Saturday, September 24, 2022


The health-care subsidy extension a relief for small businesses; Consumer groups press for a bill to reform credit reporting; and an international group aims to transform how people view peace and conflict.


Condemnation of Russian war on Ukraine continues at the U.N, House Speaker Nancy Pelosi says there's need for worker training to rebuild Puerto Rico, the House takes on record corporate profits while consumers struggle with inflation.


The Old Farmer's Almanac predicts two winters across the U.S., the Inflation Reduction Act could level the playing field for rural electric co-ops, and pharmacies are dwindling in rural America.

Biden Urges States to Help More Low-Income Households Stay Cool in Summer


Wednesday, August 17, 2022   

Coloradans struggling economically put their health at risk when they decide not to turn on cooling systems, frequently out of fear of not being able to pay their utility bill and taking a hit on their credit score, or having services cut off.

Luke Ilderton, deputy director of Energy Outreach Colorado, said as homes get hotter, heat stress can come on very quickly. Prolonged exposure can lead to heart attacks, and can cause the body to shut down. Ilderton encouraged all Coloradans to make health priority number one.

"If people are suffering, they should turn on their cooling systems and look for resources -- like Energy Outreach Colorado, the Energy Office's weatherization program -- to be able to afford their cooling bill, but not at the sacrifice of their own personal health," Ilderton advised.

Help is available for those who cannot afford to pay their utility bills or repair or replace broken cooling systems, and for those at risk of being disconnected. To be connected with the right program, call Energy Outreach Colorado's helpline toll-free at 866-432-8435.

Ilderton pointed out there are ways to make your summer utility bill more affordable, especially for households participating in Xcel Energy's time-of-use rates.

"Try to precool your house in the early morning hours when electricity rates are at its lowest," Ilderton suggested. "You will be paying more in the afternoon, and you certainly will pay more from 3-7 p.m."

Climate change is bringing even more summer days above 90 degrees, and the Biden administration is encouraging states to add cooling assistance to programs initially created to help the nation's most vulnerable residents stay warm in winter.

Ilderton added the Inflation Reduction Act recently passed by Congress could help more people find long-term price relief by switching to lower-cost heat pump technology, which can be used to heat and cool homes, and does not require the use of fossil fuels.

"There's a significant amount of rebates and incentives, specifically targeting low- to moderate-income households, that will help with this transition," Ilderton noted.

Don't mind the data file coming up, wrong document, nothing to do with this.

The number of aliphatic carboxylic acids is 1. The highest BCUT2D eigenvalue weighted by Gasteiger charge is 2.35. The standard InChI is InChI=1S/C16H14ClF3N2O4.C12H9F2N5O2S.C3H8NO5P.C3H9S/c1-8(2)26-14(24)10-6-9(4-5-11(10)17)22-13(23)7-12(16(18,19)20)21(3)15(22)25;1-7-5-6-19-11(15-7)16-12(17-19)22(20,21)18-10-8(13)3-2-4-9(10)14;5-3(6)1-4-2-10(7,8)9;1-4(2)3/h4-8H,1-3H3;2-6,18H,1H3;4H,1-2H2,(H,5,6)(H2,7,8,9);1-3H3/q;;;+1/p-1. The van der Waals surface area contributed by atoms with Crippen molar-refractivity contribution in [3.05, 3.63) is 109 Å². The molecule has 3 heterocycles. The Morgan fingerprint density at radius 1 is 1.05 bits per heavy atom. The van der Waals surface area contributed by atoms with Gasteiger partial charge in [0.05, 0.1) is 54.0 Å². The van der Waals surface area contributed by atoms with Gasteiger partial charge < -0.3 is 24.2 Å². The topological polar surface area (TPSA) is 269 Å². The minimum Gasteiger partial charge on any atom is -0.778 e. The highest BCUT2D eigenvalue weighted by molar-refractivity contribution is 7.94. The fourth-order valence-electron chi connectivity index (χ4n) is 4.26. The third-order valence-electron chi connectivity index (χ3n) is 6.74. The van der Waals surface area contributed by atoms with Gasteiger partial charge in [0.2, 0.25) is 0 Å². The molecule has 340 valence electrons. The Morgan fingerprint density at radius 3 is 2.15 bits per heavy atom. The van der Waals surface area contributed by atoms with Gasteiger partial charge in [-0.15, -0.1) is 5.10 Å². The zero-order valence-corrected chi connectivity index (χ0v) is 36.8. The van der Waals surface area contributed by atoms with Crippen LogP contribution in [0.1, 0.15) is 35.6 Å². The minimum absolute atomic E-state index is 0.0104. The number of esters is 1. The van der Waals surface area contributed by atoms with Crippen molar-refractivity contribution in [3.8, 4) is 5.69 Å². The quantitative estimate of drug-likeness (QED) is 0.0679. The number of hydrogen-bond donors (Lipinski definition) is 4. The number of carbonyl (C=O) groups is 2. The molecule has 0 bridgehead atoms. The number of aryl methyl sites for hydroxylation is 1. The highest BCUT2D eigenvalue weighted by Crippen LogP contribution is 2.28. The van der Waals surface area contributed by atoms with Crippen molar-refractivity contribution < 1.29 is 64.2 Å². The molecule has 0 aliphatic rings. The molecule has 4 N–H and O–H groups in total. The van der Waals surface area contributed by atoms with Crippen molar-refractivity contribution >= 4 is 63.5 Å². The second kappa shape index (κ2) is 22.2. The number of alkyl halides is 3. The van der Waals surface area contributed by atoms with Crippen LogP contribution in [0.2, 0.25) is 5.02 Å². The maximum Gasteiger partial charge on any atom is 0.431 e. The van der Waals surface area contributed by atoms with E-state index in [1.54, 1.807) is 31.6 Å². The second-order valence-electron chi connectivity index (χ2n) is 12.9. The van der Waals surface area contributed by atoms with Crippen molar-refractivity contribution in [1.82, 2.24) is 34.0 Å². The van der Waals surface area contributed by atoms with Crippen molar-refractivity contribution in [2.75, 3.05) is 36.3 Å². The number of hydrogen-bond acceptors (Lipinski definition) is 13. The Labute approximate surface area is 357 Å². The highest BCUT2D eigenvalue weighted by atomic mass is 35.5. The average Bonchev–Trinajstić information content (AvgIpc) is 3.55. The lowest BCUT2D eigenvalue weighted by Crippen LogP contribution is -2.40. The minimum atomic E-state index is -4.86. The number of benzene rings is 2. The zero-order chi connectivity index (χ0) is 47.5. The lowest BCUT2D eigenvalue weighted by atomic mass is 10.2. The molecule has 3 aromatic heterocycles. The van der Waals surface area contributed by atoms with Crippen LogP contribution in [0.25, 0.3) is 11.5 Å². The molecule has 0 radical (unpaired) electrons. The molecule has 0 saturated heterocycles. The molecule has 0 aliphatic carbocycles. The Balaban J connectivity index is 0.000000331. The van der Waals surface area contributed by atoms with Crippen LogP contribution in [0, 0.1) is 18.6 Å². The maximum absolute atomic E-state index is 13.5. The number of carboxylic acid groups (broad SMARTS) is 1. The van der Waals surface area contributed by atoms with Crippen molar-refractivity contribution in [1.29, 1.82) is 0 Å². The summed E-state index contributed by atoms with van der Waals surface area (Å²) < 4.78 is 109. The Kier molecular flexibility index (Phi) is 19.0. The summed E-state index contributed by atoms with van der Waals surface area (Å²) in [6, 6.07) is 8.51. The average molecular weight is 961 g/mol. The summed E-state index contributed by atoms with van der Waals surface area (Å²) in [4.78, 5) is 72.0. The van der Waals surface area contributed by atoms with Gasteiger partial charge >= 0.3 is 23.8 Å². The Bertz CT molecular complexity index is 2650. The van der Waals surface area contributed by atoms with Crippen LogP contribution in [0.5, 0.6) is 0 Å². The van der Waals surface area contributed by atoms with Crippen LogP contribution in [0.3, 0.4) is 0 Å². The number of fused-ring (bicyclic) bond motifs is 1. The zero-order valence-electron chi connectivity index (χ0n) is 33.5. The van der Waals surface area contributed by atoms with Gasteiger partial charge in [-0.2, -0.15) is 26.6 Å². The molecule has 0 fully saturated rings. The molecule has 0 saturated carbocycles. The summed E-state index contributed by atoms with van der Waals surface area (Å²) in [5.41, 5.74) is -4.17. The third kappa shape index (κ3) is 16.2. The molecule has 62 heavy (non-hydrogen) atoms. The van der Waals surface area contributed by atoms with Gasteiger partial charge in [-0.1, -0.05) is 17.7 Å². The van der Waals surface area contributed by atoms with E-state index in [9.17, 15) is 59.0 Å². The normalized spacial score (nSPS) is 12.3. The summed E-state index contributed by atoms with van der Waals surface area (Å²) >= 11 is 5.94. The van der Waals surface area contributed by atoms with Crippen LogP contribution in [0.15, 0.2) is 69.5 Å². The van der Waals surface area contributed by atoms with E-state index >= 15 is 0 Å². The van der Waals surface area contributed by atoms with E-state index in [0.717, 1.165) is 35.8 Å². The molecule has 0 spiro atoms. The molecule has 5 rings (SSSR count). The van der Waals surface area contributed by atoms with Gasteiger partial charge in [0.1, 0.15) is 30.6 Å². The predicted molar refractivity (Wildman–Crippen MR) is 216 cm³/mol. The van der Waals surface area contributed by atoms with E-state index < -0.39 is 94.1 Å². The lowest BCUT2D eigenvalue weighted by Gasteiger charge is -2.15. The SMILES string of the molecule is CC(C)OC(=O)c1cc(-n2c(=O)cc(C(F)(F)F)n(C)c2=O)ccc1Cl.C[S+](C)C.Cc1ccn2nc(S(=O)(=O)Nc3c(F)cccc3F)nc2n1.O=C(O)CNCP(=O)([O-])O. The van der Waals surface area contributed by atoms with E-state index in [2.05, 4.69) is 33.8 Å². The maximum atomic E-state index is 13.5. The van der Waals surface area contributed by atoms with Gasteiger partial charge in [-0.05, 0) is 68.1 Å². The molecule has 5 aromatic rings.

Disclosure: Energy Outreach Colorado contributes to our fund for reporting on Energy Policy. If you would like to help support news in the public interest, click here.

get more stories like this via email
Nonprofit organizations employed nearly 30,000 Montanans in 2019. (Artur/Adobe Stock)

Social Issues

The work of some nonprofit organizations has only increased with the pandemic and the needs that have come from it. An author and expert in the field …

Social Issues

By Lourdes Medrano for Yes! Media. Broadcast version by Mark Richardson for Arizona News Connection, reporting for the YES! Media-Public News Service …

Social Issues

Hispanic Heritage Month began in mid-September and runs through Oct. 15, and a financial institution in Washington state is finding unique ways to …

Fans of solitude say the route density in Labyrinth Canyon can make it difficult to escape the noise of motorized vehicles. (Bureau of Land Management)


Conservation groups say more needs to be done to protect the natural and cultural resources of Utah's Labyrinth Canyon from off-road vehicles…

Social Issues

Despite being aimed at children in kindergarten through third grade, Florida teachers say what's often referred to as the "Don't Say Gay" law has …

U.S. Rep. Maxine Waters, D-Calif., says she plans to call a legislative hearing on the practices of credit reporting agencies. (Kalafoto/Adobe Stock)

Social Issues

Consumer groups are pressing for legislation to reform the way credit agencies handle errors on credit reports. The calls to amend the Fair Credit …


A relatively small number of so-called "super emitters" are responsible for 40% of the methane emissions in oil and gas hotspots such as California's …

Social Issues

As "Banned Books Week" comes to a close, Connecticut libraries have been celebrating with great fervor - despite numerous book bans and challenges…


Phone: 303.448.9105 Toll Free: 888.891.9416 Fax: 208.247.1830 Your trusted member- and audience-supported news source since 1996 Copyright 2021